An enigmatic feature identified under the southern end of the middle row of hives (seen in the northern balk of Square Z/1) was a round area of eroded gray brick material, 0.5 m in diameter, which was cut into the hard white floor and penetrated into the upper pink layer of the Stratum C-3 accumulation under the apiary (Photo 12.20). It is possible that this was a pit, related in some way to the construction of the hives. This further supports the relationship between the hard white floor and the hives themselves.

The third floor type was a soft powdery matrix of vivid red color, found in the southwestern part of the apiary (Photos 12.8, 12.150–12.152, 12.158). It merged with the hard white floor just south of the western row of hives and west of the southern part of the middle row of hives (4469); it continued to the southwest (7481) to abut Walls 4495 and 4480, as well as to the southern part of the apiary in Squares Y–Z/20 (5440, 9455, 9458). In the probes excavated below the apiary floor in the area south of the three rows of hives (Squares Y–Z/1; Figs. 12.4, 12.82; Photos 12.19–12.20), it was seen that this red powdery layer continued to the east and south underneath the hard white tufa floor described above. It thus seems (as suggested above) that the tufa floor was laid above the soft red floor of Stratum C-3, possibly to provide a substantial, non-permeable surface for the hives and the related activity, while in the west, where there were no hives, there was no need for such a surface. The question remains whether the builders of the apiary reused the Stratum C-3 floor that they encountered (along with the gray-brick walls) when digging down to the level on which they intended to establish the apiary, or whether this was a new floor laid in Stratum C-1b when the apiary was built. Since there was no other floor below that abutted the C-3 gray walls, it seems that the former possibility is more viable. What is clear is that both types of floors — the hard white and the soft red — were used together for the duration of the operation of the apiary and were found covered with the same layer of fallen bricks, burnt debris and pottery.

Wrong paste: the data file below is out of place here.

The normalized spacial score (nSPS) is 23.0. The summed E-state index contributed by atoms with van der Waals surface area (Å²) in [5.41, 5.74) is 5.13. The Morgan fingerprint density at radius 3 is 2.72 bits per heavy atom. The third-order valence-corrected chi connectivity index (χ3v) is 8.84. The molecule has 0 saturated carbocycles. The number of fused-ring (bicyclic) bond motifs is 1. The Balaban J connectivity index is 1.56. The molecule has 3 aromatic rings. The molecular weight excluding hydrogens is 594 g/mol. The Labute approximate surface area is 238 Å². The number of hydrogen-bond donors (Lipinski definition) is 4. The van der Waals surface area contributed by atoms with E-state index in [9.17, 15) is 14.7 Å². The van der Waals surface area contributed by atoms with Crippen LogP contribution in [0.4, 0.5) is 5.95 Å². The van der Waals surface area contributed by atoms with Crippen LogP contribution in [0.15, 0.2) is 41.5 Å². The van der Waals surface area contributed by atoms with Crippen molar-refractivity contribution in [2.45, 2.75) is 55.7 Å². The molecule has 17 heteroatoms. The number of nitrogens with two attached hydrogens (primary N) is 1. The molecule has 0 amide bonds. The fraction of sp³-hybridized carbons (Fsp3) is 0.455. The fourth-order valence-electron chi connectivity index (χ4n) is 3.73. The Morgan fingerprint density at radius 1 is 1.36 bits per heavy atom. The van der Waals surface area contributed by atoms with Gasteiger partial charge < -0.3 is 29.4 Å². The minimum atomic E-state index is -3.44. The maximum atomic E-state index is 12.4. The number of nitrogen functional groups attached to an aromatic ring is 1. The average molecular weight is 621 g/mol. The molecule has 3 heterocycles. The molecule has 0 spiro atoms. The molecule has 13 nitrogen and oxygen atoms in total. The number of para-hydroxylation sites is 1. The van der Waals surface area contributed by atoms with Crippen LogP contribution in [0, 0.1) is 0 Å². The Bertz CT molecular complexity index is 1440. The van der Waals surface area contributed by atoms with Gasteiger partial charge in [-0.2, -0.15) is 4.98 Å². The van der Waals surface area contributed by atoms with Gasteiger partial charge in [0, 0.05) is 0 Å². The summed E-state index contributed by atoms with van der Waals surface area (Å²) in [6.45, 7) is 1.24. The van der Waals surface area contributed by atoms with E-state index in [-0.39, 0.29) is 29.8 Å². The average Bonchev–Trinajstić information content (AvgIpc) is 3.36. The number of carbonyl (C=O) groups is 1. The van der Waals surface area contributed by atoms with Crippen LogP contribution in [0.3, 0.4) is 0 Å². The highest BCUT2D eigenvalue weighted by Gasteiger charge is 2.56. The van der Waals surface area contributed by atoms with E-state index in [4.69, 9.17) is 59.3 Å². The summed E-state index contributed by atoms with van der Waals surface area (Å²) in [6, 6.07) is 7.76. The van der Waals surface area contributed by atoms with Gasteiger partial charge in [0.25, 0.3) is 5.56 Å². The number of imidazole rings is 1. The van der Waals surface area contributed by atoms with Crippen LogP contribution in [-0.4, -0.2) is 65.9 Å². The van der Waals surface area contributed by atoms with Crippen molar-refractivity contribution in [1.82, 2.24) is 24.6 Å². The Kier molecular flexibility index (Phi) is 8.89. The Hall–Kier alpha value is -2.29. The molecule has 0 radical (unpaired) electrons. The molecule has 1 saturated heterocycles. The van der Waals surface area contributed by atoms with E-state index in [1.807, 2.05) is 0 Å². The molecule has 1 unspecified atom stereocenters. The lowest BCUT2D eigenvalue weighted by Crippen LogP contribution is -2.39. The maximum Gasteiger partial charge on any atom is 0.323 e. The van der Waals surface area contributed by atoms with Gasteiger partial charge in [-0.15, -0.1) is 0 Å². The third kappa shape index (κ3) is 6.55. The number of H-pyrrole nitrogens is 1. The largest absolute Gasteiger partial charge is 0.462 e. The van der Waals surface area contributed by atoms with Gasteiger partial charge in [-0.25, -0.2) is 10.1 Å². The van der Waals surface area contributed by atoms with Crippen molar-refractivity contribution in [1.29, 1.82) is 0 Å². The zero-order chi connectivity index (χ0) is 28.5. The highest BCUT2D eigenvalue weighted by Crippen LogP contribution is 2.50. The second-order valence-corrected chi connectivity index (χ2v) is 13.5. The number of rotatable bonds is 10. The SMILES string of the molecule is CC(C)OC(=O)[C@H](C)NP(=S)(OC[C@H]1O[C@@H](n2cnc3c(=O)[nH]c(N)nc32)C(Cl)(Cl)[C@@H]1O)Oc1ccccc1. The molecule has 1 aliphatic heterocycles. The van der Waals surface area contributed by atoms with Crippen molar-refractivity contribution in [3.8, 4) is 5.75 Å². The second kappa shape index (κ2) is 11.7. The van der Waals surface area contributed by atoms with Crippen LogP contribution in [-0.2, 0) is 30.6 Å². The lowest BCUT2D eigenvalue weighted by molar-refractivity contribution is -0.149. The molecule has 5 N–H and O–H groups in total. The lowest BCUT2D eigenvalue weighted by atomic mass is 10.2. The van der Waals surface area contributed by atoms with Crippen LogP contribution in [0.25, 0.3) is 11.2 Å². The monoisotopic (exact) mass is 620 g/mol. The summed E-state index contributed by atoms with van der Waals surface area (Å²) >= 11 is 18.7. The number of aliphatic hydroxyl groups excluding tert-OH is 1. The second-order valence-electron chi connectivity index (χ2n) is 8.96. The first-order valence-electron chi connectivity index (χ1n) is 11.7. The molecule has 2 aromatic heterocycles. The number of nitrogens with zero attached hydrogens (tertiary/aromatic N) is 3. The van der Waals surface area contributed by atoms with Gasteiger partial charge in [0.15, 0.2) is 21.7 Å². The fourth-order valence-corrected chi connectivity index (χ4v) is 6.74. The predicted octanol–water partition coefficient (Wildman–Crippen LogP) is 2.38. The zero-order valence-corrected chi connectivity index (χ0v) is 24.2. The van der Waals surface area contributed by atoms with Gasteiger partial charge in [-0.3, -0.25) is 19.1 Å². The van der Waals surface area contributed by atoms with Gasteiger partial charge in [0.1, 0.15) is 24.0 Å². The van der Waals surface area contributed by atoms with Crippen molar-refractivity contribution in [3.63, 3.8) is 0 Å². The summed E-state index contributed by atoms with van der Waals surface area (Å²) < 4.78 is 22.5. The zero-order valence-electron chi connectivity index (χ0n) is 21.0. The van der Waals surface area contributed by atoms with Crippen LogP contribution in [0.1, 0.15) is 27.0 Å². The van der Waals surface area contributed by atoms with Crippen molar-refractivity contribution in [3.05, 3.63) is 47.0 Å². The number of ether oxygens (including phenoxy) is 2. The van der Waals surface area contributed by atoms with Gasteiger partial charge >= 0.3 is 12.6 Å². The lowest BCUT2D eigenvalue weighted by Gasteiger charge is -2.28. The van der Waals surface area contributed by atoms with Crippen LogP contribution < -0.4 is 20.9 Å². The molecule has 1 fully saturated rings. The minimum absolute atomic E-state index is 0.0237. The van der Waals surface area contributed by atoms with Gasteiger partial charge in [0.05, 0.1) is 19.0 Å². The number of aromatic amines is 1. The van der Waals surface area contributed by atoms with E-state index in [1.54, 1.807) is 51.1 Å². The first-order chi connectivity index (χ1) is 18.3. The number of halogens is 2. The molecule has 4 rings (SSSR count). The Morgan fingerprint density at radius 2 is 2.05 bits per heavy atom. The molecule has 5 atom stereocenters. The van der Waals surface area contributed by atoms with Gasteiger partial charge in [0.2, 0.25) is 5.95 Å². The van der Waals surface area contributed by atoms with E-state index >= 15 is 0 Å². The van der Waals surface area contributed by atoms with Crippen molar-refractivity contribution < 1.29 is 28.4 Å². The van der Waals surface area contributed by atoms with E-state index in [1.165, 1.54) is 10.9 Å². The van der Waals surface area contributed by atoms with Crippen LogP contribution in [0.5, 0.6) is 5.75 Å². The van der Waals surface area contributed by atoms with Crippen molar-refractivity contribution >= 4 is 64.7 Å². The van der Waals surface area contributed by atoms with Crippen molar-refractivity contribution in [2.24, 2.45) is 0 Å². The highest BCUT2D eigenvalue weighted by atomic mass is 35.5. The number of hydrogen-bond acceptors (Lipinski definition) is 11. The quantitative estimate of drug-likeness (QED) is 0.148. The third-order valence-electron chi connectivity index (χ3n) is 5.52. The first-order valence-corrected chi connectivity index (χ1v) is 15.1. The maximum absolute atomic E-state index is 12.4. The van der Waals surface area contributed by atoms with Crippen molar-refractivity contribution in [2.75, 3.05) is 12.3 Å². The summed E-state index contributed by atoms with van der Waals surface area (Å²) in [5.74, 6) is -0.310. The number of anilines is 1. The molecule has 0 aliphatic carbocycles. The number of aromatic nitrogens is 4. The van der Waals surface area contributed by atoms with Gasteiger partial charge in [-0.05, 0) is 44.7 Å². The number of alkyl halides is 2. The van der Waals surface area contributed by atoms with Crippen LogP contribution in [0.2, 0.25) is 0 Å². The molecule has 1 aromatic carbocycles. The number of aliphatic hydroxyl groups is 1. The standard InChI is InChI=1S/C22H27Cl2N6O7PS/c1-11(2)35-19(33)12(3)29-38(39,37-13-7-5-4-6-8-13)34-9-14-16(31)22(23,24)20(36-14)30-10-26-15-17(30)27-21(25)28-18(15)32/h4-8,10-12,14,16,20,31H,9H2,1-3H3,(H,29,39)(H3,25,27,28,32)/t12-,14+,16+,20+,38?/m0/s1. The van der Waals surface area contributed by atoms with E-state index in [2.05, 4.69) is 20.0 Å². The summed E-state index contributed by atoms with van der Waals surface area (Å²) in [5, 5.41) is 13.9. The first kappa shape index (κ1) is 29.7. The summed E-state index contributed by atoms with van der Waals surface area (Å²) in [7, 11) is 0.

Pits in the Red Floor

To the west of the middle row of hives in Squares Y–Z/1–2 were a number of pits that were dug from this red floor, as most of them were lined with this same material (Photos 12.150– 12.152, 12.158–12.159). Very little pottery was recovered from these pits (Fig. 12.62:4–13), aside from 8496, which contained a large amount of redpainted pottery and a few red-slipped and handburnished sherds. It is difficult to phase these pits and, ultimately, it depends whether the red floor was a Stratum C-1b addition or was originally laid in Stratum C-3 and reused.

These pits included (from north to south):